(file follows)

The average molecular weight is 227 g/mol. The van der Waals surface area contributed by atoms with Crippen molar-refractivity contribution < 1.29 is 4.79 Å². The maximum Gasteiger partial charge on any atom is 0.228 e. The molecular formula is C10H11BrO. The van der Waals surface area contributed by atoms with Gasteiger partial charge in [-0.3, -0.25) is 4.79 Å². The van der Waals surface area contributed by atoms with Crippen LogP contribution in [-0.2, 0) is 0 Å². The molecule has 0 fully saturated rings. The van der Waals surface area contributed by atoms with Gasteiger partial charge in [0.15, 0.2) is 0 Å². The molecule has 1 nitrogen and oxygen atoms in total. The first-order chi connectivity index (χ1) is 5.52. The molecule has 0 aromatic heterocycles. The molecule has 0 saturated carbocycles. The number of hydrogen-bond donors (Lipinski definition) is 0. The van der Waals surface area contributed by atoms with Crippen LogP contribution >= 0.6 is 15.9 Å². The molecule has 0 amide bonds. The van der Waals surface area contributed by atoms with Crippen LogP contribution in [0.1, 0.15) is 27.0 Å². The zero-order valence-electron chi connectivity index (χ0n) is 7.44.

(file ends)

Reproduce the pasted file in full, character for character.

The average molecular weight is 227 g/mol. The van der Waals surface area contributed by atoms with Crippen molar-refractivity contribution < 1.29 is 4.79 Å². The maximum Gasteiger partial charge on any atom is 0.228 e. The molecular formula is C10H11BrO. The van der Waals surface area contributed by atoms with Gasteiger partial charge in [-0.3, -0.25) is 4.79 Å². The van der Waals surface area contributed by atoms with Crippen LogP contribution in [-0.2, 0) is 0 Å². The molecule has 0 fully saturated rings. The van der Waals surface area contributed by atoms with Gasteiger partial charge in [0.15, 0.2) is 0 Å². The molecule has 1 nitrogen and oxygen atoms in total. The first-order chi connectivity index (χ1) is 5.52. The molecule has 0 aromatic heterocycles. The molecule has 0 saturated carbocycles. The number of hydrogen-bond donors (Lipinski definition) is 0. The van der Waals surface area contributed by atoms with Crippen LogP contribution >= 0.6 is 15.9 Å². The molecule has 0 amide bonds. The van der Waals surface area contributed by atoms with Crippen LogP contribution in [0.1, 0.15) is 27.0 Å². The zero-order valence-electron chi connectivity index (χ0n) is 7.44.